Yesterday, a federal district court judge from the Northern District of Indiana denied the issuance of a preliminary injunction that would have halted Indiana University’s COVID-19 vaccine mandate for students. This decision appears to be one of the first rulings upholding a vaccine mandate in the public sector.
In Klaassen v. Trustees of Indiana University, eight Indiana University students sued the Indiana University Board of Trustees after it mandated the COVID-19 vaccine for students and employees, arguing the mandate violated the Fourteenth Amendment and State law. The mandate requires all students, faculty, and staff to be fully vaccinated by the time they return to campus in the fall. Students who fail to comply with the University’s mandate would be barred from campus activities and have their class registrations canceled. The University policy recognizes religious and medical exemptions, subject to additional mitigation measures, such as continued mask-wearing, social distancing, and COVID-19 testing.
At issue before the court was a preliminary injunction to halt the vaccine requirement while the remainder of the case was decided. The students argued that the injunction was necessary because the vaccine mandate violated their right under the Fourteenth Amendment to bodily autonomy, religious freedom, and ability to choose (or refuse) medical treatment. Further, the students claimed that the University’s requirement of continued mask-wearing, COVID-19 testing, and social distancing for unvaccinated or exempt individuals infringed upon their religious freedom by requiring additional measures for certain students based on their religious beliefs. Ultimately, the students argued that the University’s vaccine requirement was an ultimatum that required them to choose between receiving the vaccine and continuing their collegiate education. In contrast, the University argued that its vaccine mandate was promulgated to safeguard University students and employees in the wake of a public health crisis.
In a 101-page opinion, the Judge sided with the University, finding that the students failed to show that they would suffer irreparable harm due to the University’s vaccine mandate, and further finding that the University acted reasonably in the interest of public health. In his analysis, the Judge reasoned that it was not at all uncommon for institutions of higher education to require immunizations, noting that Indiana state law requires all public university students to receive several vaccinations, including tetanus and diphtheria, among others. Additionally, the Judge was not convinced by the students’ Fourteenth Amendment claim, finding that the Fourteenth Amendment allowed the University to take reasonable measures—including, notably, mandatory vaccinations—to protect a legitimate public health interest. The Judge emphasized that students have the right to choose whether to receive the vaccine, as does any individual, but that choice is subject to a State’s “reasonable measures designed to pursue legitimate ends of disease control or eradication.”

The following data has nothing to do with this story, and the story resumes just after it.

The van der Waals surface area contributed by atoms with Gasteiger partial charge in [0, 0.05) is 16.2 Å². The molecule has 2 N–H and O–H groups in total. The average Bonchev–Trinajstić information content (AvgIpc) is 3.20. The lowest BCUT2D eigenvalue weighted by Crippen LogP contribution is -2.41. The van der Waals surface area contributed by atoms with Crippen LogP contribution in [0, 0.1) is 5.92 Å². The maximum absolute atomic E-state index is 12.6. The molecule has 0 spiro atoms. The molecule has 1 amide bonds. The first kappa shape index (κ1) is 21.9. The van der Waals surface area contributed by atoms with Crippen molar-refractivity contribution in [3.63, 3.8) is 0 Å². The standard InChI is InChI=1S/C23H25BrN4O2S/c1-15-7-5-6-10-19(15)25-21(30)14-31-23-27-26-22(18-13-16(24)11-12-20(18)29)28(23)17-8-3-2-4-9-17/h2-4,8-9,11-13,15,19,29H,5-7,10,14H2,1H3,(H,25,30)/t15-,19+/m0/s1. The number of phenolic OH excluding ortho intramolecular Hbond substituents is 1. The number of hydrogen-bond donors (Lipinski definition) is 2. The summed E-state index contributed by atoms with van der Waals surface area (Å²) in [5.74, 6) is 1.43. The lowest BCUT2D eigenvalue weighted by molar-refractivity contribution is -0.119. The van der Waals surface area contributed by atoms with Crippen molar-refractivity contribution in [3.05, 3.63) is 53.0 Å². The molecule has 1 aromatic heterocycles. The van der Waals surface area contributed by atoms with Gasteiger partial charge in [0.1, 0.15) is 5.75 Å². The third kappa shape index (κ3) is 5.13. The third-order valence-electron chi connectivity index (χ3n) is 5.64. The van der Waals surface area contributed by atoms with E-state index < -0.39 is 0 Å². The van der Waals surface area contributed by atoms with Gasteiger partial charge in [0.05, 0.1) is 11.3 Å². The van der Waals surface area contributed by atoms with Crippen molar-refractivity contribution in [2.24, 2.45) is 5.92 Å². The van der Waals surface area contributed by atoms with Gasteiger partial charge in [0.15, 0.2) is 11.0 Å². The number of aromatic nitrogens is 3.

Further, the Judge reasoned that there is no constitutional right to a collegiate education. While students who refuse the vaccine may certainly be deprived of attendance at Indiana University, the Judge noted that the University’s policy provided them several alternative options: students can obtain the vaccine, but beyond that option, they can apply for religious or medical exemptions, apply for medical deferrals, take a semester off, attend another university or attend this university online. Therefore, while difficult, the Judge noted that the students did, in fact, have choices, none of which amounted to coercion.
The Judge emphasized that this decision was issued in the context of a request for a preliminary injunction, and that the court has not yet considered on the merits the constitutionality of a public institution of higher education’s COVID-19 vaccine mandate. Additionally, the students have indicated their plans to appeal the decision regarding the preliminary injunction prior to the start of the fall semester. We will continue to follow this case as it develops and bring you additional updates.